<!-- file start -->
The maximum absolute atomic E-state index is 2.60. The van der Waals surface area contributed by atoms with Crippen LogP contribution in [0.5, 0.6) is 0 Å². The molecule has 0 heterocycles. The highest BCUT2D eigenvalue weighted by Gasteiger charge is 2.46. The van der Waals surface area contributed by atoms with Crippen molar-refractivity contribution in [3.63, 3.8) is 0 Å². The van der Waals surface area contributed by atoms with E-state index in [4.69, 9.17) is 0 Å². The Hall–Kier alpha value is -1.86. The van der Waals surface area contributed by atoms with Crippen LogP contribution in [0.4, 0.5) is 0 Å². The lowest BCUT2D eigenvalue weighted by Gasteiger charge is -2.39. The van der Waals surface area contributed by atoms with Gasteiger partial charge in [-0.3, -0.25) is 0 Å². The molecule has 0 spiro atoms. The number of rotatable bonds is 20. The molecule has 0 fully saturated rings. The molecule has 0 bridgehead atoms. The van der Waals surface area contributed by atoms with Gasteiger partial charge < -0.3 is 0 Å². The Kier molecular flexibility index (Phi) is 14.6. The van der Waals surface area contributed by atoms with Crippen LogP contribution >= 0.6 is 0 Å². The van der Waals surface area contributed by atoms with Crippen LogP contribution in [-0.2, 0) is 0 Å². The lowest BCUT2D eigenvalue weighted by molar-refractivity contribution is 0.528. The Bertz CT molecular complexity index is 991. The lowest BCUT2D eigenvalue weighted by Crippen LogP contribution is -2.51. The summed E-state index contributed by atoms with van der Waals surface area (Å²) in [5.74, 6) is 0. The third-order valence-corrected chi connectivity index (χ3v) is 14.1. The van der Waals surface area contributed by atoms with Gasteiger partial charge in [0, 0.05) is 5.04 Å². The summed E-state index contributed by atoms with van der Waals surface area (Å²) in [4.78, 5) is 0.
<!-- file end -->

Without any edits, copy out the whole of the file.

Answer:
The maximum absolute atomic E-state index is 2.60. The van der Waals surface area contributed by atoms with Crippen LogP contribution in [0.5, 0.6) is 0 Å². The molecule has 0 heterocycles. The highest BCUT2D eigenvalue weighted by Gasteiger charge is 2.46. The van der Waals surface area contributed by atoms with Crippen molar-refractivity contribution in [3.63, 3.8) is 0 Å². The van der Waals surface area contributed by atoms with E-state index in [4.69, 9.17) is 0 Å². The Hall–Kier alpha value is -1.86. The van der Waals surface area contributed by atoms with Crippen LogP contribution in [0.4, 0.5) is 0 Å². The lowest BCUT2D eigenvalue weighted by Gasteiger charge is -2.39. The van der Waals surface area contributed by atoms with Gasteiger partial charge in [-0.3, -0.25) is 0 Å². The molecule has 0 spiro atoms. The number of rotatable bonds is 20. The molecule has 0 fully saturated rings. The molecule has 0 bridgehead atoms. The van der Waals surface area contributed by atoms with Gasteiger partial charge < -0.3 is 0 Å². The Kier molecular flexibility index (Phi) is 14.6. The van der Waals surface area contributed by atoms with Crippen LogP contribution >= 0.6 is 0 Å². The van der Waals surface area contributed by atoms with Crippen LogP contribution in [-0.2, 0) is 0 Å². The lowest BCUT2D eigenvalue weighted by molar-refractivity contribution is 0.528. The Bertz CT molecular complexity index is 991. The lowest BCUT2D eigenvalue weighted by Crippen LogP contribution is -2.51. The summed E-state index contributed by atoms with van der Waals surface area (Å²) in [5.74, 6) is 0. The third-order valence-corrected chi connectivity index (χ3v) is 14.1. The van der Waals surface area contributed by atoms with Gasteiger partial charge in [0, 0.05) is 5.04 Å². The summed E-state index contributed by atoms with van der Waals surface area (Å²) in [4.78, 5) is 0.